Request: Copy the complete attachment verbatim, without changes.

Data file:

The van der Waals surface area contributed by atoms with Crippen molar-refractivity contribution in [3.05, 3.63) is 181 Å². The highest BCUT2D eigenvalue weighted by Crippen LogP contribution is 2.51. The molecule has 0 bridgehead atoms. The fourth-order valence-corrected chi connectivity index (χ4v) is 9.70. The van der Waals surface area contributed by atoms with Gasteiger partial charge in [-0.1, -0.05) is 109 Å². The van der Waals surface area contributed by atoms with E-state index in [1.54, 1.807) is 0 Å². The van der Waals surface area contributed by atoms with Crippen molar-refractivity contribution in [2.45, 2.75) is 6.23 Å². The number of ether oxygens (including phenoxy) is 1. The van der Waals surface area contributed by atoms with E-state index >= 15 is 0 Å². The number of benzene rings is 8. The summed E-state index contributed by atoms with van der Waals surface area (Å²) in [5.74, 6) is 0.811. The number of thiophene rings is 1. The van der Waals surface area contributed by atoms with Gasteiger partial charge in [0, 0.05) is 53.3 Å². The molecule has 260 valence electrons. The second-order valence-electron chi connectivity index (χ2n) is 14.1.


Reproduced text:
The van der Waals surface area contributed by atoms with Crippen molar-refractivity contribution in [3.05, 3.63) is 181 Å². The highest BCUT2D eigenvalue weighted by Crippen LogP contribution is 2.51. The molecule has 0 bridgehead atoms. The fourth-order valence-corrected chi connectivity index (χ4v) is 9.70. The van der Waals surface area contributed by atoms with Gasteiger partial charge in [-0.1, -0.05) is 109 Å². The van der Waals surface area contributed by atoms with E-state index in [1.54, 1.807) is 0 Å². The van der Waals surface area contributed by atoms with Crippen molar-refractivity contribution in [2.45, 2.75) is 6.23 Å². The number of ether oxygens (including phenoxy) is 1. The van der Waals surface area contributed by atoms with E-state index >= 15 is 0 Å². The number of benzene rings is 8. The summed E-state index contributed by atoms with van der Waals surface area (Å²) in [5.74, 6) is 0.811. The number of thiophene rings is 1. The van der Waals surface area contributed by atoms with Gasteiger partial charge in [0, 0.05) is 53.3 Å². The molecule has 260 valence electrons. The second-order valence-electron chi connectivity index (χ2n) is 14.1.